Which side are you on? Try the quiz below to find out!
The Plot of the War The Marvel Civil War was told in seven comics, released from 2006-2007. It takes place after most mutants have been killed, or have fled in secret to Xavier’s school. Having dealt with mutants, the United States government turned their attention to superheroes. The government wasn’t a big fan of superpowers. Untrained superheroes kept stepping up to villains in crowded areas, getting themselves and others killed. In one case, a couple of new superheroes tried to fight Nitro in a mall, leading to the deaths of over 600 people. In addition, superheroes, especially the Avengers, were also interfering in politics. Nick Fury was fired because he led a coup against one of the United States’ allies (in fairness, that ally was an evil cyborg). Finally, the government decided to act. Congress passed the Superhero Registration Act, forcing all superheroes to take off the masks, register their abilities, and work for federal law enforcement. They hired Tony Stark (Iron Man) to help enforce the law. Captain America violently resisted. Both sides escalated in force.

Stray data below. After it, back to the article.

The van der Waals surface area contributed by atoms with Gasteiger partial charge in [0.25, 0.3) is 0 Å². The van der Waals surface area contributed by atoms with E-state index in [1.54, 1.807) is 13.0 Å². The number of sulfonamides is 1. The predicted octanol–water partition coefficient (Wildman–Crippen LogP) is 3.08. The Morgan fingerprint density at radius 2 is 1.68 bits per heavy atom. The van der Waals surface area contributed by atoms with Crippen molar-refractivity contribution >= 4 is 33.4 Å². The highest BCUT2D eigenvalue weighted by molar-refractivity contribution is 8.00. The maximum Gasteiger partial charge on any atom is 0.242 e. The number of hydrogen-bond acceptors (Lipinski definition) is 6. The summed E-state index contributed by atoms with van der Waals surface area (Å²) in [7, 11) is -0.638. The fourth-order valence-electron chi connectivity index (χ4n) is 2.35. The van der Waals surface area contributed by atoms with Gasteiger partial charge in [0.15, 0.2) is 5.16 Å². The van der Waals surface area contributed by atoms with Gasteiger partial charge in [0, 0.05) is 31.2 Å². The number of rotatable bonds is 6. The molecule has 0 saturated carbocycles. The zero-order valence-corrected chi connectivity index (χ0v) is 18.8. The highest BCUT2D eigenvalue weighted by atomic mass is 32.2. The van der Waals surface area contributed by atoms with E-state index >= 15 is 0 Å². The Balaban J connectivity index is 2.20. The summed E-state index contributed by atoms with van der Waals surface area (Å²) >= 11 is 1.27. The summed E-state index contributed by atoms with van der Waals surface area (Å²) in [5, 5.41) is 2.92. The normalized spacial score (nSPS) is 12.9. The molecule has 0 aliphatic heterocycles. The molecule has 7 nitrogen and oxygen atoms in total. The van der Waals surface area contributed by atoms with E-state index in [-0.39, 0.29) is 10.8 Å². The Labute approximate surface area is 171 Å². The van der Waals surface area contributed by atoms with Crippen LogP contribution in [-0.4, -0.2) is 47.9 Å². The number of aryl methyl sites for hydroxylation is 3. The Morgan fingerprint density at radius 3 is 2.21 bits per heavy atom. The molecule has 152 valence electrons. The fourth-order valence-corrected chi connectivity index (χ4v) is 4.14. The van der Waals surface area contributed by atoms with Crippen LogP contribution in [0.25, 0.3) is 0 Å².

The pro-registration arguments, supported by Tony Stark and Mr. Fantastic, include:
- Superheroes cannot veto a Congressional decision
- Regulation of use of powers will be required by law
- The government may restrict the rights of some to protect the rights of many
The anti-registration arguments, supported by Captain America, include:
- Privacy protects superheroes and superheroes have a right to it
- The majority should not legislate against minority rights